Trustpilot is a wide-spread consumer review platform. Founded in 2007, they have over 1m reviews posted every month from consumers. Reviewers share their experiences with a company, giving a score, from one to five and a free-text comment.
Companies proudly display the scores on emails, websites, and other mediums as a form of social proof. As such, it’s important to understand how Trustpilot works and how you can influence the scores.
TrustScore is a measure of overall satisfaction, and can be seen in a similar light to Net Promoter Score, NPS. Unlike NPS which is ranked from -100 to 100, TrustScore is bounded between 1 to 5 stars.
Trustpilot are very open in terms of how the TrustScore is calculated, saying there are three factors that contribute towards a company’s TrustScore:
Let’s now explore each aspect and how it affects your businesses score.
The most important statement is that they use Bayesian averaging - a technique not uncommon for rating products, forum posts, and in this case - companies.
Wikipedia defines Bayesian averaging as: “A Bayesian average is a method of estimating the mean of a population using outside information, especially a pre-existing belief, that is factored into the calculation.”
Bayesian Averaging really shines where there are few reviews or samples, as it starts with an initial belief. TrustPilot even state their initial belief, by saying that businesses start with a review score of 7 reviews, 3.5 - a very neutral view of a business.
To understand this, let’s think about a new business whose first review is 5 stars. A simple, frequentist average will simply take the score divided by the number of reviews, giving a ranking of 5 stars despite only having one view.
Bayesian Averaging implies that given a 5 star review, we’ll update the prior belief (7 reviews of 3.5 stars) to reflect this new review. As a result, the TrustScore will increase, but will not go straight to 5 stars - the company will need to work harder than that.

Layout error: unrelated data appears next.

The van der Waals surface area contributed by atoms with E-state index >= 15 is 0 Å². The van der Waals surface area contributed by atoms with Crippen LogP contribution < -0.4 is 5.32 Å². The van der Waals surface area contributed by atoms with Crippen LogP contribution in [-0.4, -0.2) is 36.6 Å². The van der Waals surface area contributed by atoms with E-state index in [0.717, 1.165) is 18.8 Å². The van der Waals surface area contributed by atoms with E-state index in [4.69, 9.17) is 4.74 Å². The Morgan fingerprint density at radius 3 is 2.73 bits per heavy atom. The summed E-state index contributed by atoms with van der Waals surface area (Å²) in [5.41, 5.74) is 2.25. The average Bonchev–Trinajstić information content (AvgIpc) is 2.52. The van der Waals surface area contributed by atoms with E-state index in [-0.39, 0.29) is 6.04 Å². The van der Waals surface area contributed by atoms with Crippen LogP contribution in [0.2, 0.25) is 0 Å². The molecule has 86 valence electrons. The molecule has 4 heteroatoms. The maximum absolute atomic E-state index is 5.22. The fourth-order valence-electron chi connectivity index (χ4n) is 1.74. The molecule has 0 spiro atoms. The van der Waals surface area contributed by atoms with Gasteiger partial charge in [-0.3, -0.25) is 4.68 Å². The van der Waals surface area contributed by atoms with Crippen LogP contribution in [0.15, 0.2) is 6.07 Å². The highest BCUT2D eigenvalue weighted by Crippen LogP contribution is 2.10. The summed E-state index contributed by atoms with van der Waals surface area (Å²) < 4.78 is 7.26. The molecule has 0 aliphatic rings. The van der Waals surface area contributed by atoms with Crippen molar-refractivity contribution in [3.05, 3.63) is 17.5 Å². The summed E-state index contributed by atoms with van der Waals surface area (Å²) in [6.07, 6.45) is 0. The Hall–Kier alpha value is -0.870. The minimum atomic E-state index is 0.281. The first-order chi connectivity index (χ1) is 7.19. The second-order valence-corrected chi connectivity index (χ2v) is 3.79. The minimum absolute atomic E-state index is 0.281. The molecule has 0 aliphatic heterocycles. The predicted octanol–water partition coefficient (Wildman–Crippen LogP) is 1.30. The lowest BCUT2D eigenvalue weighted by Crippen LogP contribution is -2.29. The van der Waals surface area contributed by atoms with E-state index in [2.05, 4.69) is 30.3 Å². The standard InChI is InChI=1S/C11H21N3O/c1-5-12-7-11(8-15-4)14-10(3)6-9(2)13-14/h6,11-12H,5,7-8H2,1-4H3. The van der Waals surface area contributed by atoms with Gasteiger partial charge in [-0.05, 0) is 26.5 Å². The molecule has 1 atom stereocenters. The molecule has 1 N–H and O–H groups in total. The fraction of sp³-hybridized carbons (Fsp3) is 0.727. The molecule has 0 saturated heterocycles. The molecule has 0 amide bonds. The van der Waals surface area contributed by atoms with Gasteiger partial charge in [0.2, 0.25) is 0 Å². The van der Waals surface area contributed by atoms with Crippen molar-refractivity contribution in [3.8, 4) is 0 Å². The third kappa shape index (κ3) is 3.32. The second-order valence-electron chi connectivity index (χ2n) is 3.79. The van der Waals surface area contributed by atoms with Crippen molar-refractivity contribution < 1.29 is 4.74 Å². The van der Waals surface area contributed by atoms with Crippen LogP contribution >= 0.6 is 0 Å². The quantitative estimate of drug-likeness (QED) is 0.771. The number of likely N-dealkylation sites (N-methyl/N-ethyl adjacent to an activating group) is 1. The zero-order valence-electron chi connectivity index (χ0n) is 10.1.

Bayesian averaging results in a much smoother movement over time, with scores not whipsawing between 1 and 5 stars. It also means that for a business' score to go up (or down), there needs to be a consistent period of good (or bad) reviews as scores aren’t affected largely by one off reviews.
This brings us nicely to the first two points: Frequency and Recency. TrustPilot states that they give less weight to older reviews and by default more weight to newer reviews.
Businesses, wanting to improve or even maintain their score need to work hard to continually get frequent reviews to maintain recency in their reviews.
This also has an added benefit for businesses, in that recent reviews have more of an effect on your current score than old ones. You can learn more about to hack your Trustscore in this follow-up post.
Although we've explored that Bayesian averaging helps smooth out scoring for businesses with few reviews, exponential decay can help (or not help if reviews are negative) change the score of businesses with many existing reviews at a faster rate than a simple average as it weights recent reviews more highly.
From Trustpilot’s view, it’s a fantastic measure, as it encourages businesses to actively engage with their platform to help drive frequent reviews to maintain a good score. And for consumers, scores are often more representative and more meaningful than a simple average.